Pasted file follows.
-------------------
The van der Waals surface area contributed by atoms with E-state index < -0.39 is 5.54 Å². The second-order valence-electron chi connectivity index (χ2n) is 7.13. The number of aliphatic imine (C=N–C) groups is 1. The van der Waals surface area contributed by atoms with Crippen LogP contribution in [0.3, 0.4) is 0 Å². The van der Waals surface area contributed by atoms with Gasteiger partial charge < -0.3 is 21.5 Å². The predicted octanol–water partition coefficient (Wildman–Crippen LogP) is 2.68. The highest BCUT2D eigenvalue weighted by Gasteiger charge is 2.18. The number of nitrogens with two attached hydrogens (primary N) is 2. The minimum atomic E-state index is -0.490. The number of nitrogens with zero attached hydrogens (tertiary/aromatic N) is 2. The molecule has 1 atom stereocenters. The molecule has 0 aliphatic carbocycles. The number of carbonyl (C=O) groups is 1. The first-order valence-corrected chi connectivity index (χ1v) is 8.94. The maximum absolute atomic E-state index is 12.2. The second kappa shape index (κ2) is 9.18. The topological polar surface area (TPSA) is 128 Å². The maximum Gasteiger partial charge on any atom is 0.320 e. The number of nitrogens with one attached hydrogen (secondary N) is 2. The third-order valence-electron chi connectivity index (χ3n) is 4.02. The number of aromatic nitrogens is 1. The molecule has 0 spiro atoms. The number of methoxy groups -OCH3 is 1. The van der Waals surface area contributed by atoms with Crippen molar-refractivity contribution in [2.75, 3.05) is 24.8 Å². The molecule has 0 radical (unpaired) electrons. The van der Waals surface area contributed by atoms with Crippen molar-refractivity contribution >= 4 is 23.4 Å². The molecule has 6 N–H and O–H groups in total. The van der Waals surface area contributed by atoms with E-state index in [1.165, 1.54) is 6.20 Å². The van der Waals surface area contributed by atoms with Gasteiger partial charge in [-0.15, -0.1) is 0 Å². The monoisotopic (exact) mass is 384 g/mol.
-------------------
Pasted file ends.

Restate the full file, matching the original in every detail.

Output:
The van der Waals surface area contributed by atoms with E-state index < -0.39 is 5.54 Å². The second-order valence-electron chi connectivity index (χ2n) is 7.13. The number of aliphatic imine (C=N–C) groups is 1. The van der Waals surface area contributed by atoms with Crippen LogP contribution in [0.3, 0.4) is 0 Å². The van der Waals surface area contributed by atoms with Gasteiger partial charge < -0.3 is 21.5 Å². The predicted octanol–water partition coefficient (Wildman–Crippen LogP) is 2.68. The highest BCUT2D eigenvalue weighted by Gasteiger charge is 2.18. The number of nitrogens with two attached hydrogens (primary N) is 2. The minimum atomic E-state index is -0.490. The number of nitrogens with zero attached hydrogens (tertiary/aromatic N) is 2. The molecule has 1 atom stereocenters. The molecule has 0 aliphatic carbocycles. The number of carbonyl (C=O) groups is 1. The first-order valence-corrected chi connectivity index (χ1v) is 8.94. The maximum absolute atomic E-state index is 12.2. The second kappa shape index (κ2) is 9.18. The topological polar surface area (TPSA) is 128 Å². The maximum Gasteiger partial charge on any atom is 0.320 e. The number of nitrogens with one attached hydrogen (secondary N) is 2. The third-order valence-electron chi connectivity index (χ3n) is 4.02. The number of aromatic nitrogens is 1. The molecule has 0 spiro atoms. The number of methoxy groups -OCH3 is 1. The van der Waals surface area contributed by atoms with Crippen molar-refractivity contribution in [2.75, 3.05) is 24.8 Å². The molecule has 0 radical (unpaired) electrons. The van der Waals surface area contributed by atoms with Crippen molar-refractivity contribution >= 4 is 23.4 Å². The molecule has 6 N–H and O–H groups in total. The van der Waals surface area contributed by atoms with E-state index in [1.165, 1.54) is 6.20 Å². The van der Waals surface area contributed by atoms with Gasteiger partial charge in [-0.15, -0.1) is 0 Å². The monoisotopic (exact) mass is 384 g/mol.